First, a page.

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This dress measures how many times the wearer was groped

It's a frock for the #MeToo age.

Juliana Schultz gets fitted for a night out in The Dress For Respect. 

Ogilvy video screenshot by Leslie Katz/CNET

Too often, women who tell stories of being sexually harassed are met with doubt or disbelief. Now, they have a smart dress to back them up.

The Dress For Respect by advertising agency Ogilvy has sensors sewn in that measure where on the body, and when, the wearer is touched. The information gets transferred via Wi-Fi to a control unit in real time.

"It gives us a broader vision of harassment," said Nagib Nassif, a developer who worked on the garment's technology.

The dress got a test run in Brazil, where 86 percent of women have been harassed in nightclubs, according to data from Think Olga, a feminist collective founded by a Brazilian journalist.

Three women wore the sparkly conceptual dress to a Sao Paulo club in one night, and the data showed they were touched nonconsensually 157 times in less than four hours. That averages more than 40 touches per hour.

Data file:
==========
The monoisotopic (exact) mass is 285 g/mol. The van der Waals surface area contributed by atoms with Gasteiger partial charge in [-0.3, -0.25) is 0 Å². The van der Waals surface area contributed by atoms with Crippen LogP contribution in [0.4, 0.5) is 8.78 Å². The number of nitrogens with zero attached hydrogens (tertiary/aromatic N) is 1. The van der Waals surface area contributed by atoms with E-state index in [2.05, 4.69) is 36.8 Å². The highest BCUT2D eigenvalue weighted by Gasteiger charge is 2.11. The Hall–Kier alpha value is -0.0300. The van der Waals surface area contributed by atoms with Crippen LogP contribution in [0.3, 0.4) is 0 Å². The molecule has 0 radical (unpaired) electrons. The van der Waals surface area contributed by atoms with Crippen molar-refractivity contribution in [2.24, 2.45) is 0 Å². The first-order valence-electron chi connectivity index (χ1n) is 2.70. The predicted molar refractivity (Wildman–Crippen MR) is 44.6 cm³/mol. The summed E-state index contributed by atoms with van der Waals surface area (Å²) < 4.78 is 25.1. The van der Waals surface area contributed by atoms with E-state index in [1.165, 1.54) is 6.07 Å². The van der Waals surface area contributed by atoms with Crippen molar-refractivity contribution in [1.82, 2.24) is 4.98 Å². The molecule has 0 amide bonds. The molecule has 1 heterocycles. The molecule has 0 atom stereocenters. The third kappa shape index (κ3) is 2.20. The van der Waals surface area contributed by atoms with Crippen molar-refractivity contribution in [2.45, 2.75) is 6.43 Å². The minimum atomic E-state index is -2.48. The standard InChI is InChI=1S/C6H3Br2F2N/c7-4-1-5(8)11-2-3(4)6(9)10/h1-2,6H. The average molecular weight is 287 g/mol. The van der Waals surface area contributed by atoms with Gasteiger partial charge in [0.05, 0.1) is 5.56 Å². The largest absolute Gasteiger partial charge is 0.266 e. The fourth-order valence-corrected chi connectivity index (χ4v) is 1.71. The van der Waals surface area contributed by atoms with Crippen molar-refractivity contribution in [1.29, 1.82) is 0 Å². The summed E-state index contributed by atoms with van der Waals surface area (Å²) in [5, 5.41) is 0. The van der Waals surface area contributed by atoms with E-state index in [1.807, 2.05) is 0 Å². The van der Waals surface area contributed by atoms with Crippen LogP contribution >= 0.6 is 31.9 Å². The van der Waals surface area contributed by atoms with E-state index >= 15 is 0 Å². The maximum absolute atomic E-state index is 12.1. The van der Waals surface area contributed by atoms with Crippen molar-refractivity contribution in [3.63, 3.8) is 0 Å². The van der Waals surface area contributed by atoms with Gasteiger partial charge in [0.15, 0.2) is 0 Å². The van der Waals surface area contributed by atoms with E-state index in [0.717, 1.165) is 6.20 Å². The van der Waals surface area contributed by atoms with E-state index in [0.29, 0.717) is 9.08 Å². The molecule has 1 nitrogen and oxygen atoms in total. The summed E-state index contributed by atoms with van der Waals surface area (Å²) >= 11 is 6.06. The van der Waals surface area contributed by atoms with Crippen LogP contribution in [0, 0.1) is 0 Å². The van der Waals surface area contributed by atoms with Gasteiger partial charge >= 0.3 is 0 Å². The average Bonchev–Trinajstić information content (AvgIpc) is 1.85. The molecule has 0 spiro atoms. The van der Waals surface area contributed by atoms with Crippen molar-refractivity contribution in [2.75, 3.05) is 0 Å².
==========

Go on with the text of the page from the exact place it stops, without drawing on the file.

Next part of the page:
The video below shows the women rejecting men's advances, both by pushing them away and telling them to stop touching.  

While smart clothes that do everything from change colors to unlock phones are showing up on catwalks with increasing frequency, a dress that requires software for the full fashion experience isn't exactly practical. Plus, this dress can't delineate between welcome and unwanted touches without the input of the wearer or a watchful camera. 

But Ogilvy's campaign, a collaboration with Schweppes Brazil that won a prestigious Glass Lion award at Cannes this year, is more about raising awareness in the era of #MeToo than policing unwanted advances.  

At the end of the video, the women who wore the dress for the experiment share some advice to anyone who might reach out and touch someone inappropriately.

"Try to approach calmly, to talk without touching," suggests Juliana Schultz. Says Luisa Castro, "I'm an interesting person. I'm worth five minutes of talking." 

Ogilvy video screenshot by Leslie Katz/CNET

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